Author: Jami Attenberg
Genre: Contemporary Fiction
Publisher: Houghton Mifflin Harcourt
Published: October 22, 2019
Book Description: “If I know why they are the way they are, then maybe I can learn why I am the way I am,” says Alex Tuchman of her parents. Now that her father is on his deathbed, Alex—a strong-headed lawyer, devoted mother, and loving sister–feels she can finally unearth the secrets of who Victor is and what he did over the course of his life and career. (A power-hungry real estate developer, he is, by all accounts, a bad man.) She travels to New Orleans to be with her family, but mostly to interrogate her tightlipped mother, Barbra.
As Barbra fends off Alex’s unrelenting questions, she reflects on her tumultuous life with Victor. Meanwhile Gary, Alex’s brother, is incommunicado, trying to get his movie career off the ground in Los Angeles. And Gary’s wife, Twyla, is having a nervous breakdown, buying up all the lipstick in drug stores around New Orleans and bursting into crying fits. Dysfunction is at its peak. As each family member grapples with Victor’s history, they must figure out a way to move forward—with one another, for themselves, and for the sake of their children.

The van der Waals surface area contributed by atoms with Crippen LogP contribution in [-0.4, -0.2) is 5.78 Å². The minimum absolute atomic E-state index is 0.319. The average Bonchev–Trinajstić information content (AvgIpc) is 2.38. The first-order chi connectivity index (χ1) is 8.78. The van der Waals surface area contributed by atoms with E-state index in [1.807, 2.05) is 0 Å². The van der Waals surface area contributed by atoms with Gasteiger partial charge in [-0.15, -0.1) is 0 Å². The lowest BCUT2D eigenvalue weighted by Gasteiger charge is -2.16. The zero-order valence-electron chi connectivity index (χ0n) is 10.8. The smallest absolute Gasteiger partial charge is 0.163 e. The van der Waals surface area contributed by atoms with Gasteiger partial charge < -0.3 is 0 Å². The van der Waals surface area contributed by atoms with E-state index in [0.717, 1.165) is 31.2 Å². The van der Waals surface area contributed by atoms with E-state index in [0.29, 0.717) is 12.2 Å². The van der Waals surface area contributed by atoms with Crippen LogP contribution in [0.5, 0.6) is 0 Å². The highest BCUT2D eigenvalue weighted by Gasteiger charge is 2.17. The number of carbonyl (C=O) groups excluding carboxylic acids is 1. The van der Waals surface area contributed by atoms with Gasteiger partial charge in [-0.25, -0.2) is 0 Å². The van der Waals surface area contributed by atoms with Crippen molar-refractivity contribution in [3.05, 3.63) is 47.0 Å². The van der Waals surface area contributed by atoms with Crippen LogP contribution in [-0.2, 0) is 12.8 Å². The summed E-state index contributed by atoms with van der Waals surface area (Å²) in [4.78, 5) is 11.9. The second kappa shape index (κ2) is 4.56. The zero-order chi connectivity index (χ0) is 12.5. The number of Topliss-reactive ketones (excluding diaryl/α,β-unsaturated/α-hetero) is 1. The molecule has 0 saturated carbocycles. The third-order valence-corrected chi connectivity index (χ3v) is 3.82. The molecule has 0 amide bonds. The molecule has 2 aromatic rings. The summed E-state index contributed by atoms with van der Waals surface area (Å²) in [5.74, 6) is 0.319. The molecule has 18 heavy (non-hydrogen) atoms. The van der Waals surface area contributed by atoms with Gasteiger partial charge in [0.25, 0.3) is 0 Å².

ALL THIS COULD BE YOURS is a timely, piercing exploration of what it means to be caught in the web of a toxic man who abused his power; it shows how those webs can tangle a family for generations and what it takes to—maybe, hopefully—break free. With her signature “sparkling prose” (Marie Claire) and incisive wit, Jami Attenberg deftly explores one of the most important subjects of our age.
Rating: 2 stars
Review: This hurts me say this but this was so underwhelming, considering all the hype that has surrounded this book. I am an Attenberg fan, so of course I pre-ordered this book and was just about as excited as anybody, but what a miss.
In theory, this should be 100% in my wheelhouse. A family drama and I am there. However, I personally need to feel a connection with at least one of the characters, and there just nothing there for me.
This story begins with the patriarch of the family, Victor, has a heart attack. Attenberg then attempts to weave a family narrative of some of the most disdainful people I have read about. There were two many point of views to keep up with, and I found that about two-thirds of the way in I just stopped even caring.
I know people will not feel the same as me on this one, but this was quite a slog for me and I think the author missed the boat on this one.